6

Context:

I'm using the topojson file format along with d3. Since I could not find a library in Python that handles this format, I'm writing one. I've got the topojson to other formats working.

Question:

When converting other formats to topojson, how do I calculate the ideal value for the topojson transforms scale and translate?

In order to save space (among other tricks), the format uses relative integer offsets from the previous point. For example, this is the topojson file for Aruba:

{
  "type": "Topology",
  "transform": {
    "scale": [0.036003600360036005, 0.017361589674592462],
    "translate": [-180, -89.99892578124998]
  },
  "objects": {
    "aruba": {
      "type": "Polygon",
      "arcs": [[0]],
      "id": 533
    }
  },
  "arcs": [
    [[3058, 5901], [0, -2], [-2, 1], [-1, 3], [-2, 3], [0, 3], [1, 1], 
     [1, -3], [2, -5], [1, -1]]
  ]
}

The same information as a GeoJSON feature looks like this:

{
    "type" : "Feature",
    "id" : 533,
    "properties" : {},
    "geometry" : {
        "type" : "Polygon",
        "coordinates" : [[
                 [-69.9009900990099, 12.451814888520133], 
                 [-69.9009900990099, 12.417091709170947], 
                 [-69.97299729972997, 12.43445329884554], 
                 [-70.00900090009, 12.486538067869319], 
                 [-70.08100810081008, 12.538622836893097], 
                 [-70.08100810081008, 12.590707605916876], 
                 [-70.04500450045005, 12.608069195591469], 
                 [-70.00900090009, 12.55598442656769], 
                 [-69.93699369936994, 12.469176478194726], 
                 [-69.9009900990099, 12.451814888520133]
            ]]
    }
}

It is easy to see how the former is more compact than the later. In order to obtain the absolute coordinates, the function is:

def arc_to_coordinates(topology, arc):
    scale = topology['transform']['scale']
    translate = topology['transform']['translate']

    x = 0
    y = 0
    coordinates = []

    for point in arc:
        x += point[0]
        y += point[1]
        coordinates.append([
            x * scale[0] + translate[0],
            y * scale[1] + translate[1]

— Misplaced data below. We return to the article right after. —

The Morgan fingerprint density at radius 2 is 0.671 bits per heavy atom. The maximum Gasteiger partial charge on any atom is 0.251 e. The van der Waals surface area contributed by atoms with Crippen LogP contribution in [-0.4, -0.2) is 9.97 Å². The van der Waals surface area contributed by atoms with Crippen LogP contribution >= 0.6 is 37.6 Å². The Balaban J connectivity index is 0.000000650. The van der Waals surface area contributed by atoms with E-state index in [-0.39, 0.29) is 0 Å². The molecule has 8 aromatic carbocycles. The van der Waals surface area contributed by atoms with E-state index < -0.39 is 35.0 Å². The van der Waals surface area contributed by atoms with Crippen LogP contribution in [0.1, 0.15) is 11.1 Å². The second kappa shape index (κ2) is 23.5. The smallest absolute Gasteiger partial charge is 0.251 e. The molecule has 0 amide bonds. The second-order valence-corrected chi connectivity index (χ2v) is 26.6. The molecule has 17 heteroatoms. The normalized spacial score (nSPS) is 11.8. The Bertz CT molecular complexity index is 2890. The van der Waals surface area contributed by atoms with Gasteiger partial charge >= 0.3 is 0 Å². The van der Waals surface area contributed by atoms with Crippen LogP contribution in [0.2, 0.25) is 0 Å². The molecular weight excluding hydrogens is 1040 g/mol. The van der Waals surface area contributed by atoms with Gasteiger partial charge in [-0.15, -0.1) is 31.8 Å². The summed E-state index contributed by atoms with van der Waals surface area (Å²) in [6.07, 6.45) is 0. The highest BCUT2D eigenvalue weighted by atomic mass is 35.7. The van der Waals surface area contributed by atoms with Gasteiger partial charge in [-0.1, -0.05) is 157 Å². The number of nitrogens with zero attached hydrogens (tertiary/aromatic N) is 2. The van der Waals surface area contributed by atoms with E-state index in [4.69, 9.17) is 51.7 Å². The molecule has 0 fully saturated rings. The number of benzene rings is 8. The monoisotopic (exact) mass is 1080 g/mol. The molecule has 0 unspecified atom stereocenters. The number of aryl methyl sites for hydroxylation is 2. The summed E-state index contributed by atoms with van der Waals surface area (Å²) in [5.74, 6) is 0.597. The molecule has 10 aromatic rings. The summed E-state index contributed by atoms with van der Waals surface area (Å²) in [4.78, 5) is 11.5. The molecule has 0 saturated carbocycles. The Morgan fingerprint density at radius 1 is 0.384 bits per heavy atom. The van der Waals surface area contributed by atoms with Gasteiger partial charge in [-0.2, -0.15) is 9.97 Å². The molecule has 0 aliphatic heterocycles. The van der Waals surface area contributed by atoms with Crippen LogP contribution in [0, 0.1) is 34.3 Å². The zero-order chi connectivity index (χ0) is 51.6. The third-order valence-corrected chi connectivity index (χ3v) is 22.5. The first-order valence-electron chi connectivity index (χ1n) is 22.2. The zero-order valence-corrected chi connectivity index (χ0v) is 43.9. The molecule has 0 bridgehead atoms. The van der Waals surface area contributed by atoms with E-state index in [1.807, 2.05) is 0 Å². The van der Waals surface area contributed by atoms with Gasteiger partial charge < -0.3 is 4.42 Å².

])

    return coordinates

Reading topojson is easy enough:

>>> arc_to_coordinates(topology, topology['arcs'][0])
[[-69.9009900990099, 12.451814888520133],
 [-69.9009900990099, 12.417091709170947],
 [-69.97299729972997, 12.43445329884554],
 [-70.00900090009, 12.486538067869319],
 [-70.08100810081008, 12.538622836893097],
 [-70.08100810081008, 12.590707605916876],
 [-70.04500450045005, 12.608069195591469],
 [-70.00900090009, 12.55598442656769],
 [-69.93699369936994, 12.469176478194726],
 [-69.9009900990099, 12.451814888520133]]

Update:

Reading Mike Bostock's code, I saw this:

kx = ((Q - 1) / (x1 - x0)) if x1 - x0 else 1
ky = ((Q - 1) / (y1 - y0)) if y1 - y0 else 1
...
scale = [1/kx, 1/ky]  

In the example, given the bounding box in the form (x0, y0, x1, y1), Q seems to be around 6 and 12 for the values [0.036003600360036005, 0.017361589674592462].

>>> x0, y0, x1, y1
(-70.08100810081008, 12.417091709170947, -69.9009900990099, 12.608069195591469)
>>> Q = 6
>>> 1 / ((Q - 1) / (x1 - x0))
0.036003600360035644
>>> Q = 12
>>> 1/ ((Q - 1) / (y1 - y0))
0.017361589674592892

I know the Q has to do with quantization, any idea where the Q values near 6 and 12 came from?

4

In Python

"Functions that extract GeoJSON-ish data structures from TopoJSON (https://github.com/mbostock/topojson) topology data.

Author: Sean Gillies (https://github.com/sgillies)"

Example:

from itertools import chain

def rel2abs(arc, scale=None, translate=None):
    """Yields absolute coordinate tuples from a delta-encoded arc.

    If either the scale or translate parameter evaluate to False, yield the
    arc coordinates with no transformation."""
    if scale and translate:
        a, b = 0, 0
        for ax, bx in arc:
            a += ax
            b += bx
            yield scale[0]*a + translate[0], scale[1]*b + translate[1]
    else:
        for x, y in arc:
            yield x, y

https://github.com/sgillies/topojson/blob/master/topojson.py

  • I got this leg working already (the arc_to_coordinates), what I want is the abs2rel(...). Note that abs2rel is trivial if you know the values of scale and translate, I want to know the algorithm for getting these from a list of absolute coordinates. – Paulo Scardine Aug 21 '13 at 3:23
0

Calvin Metcalf has a Python translation. He started a draft spec.

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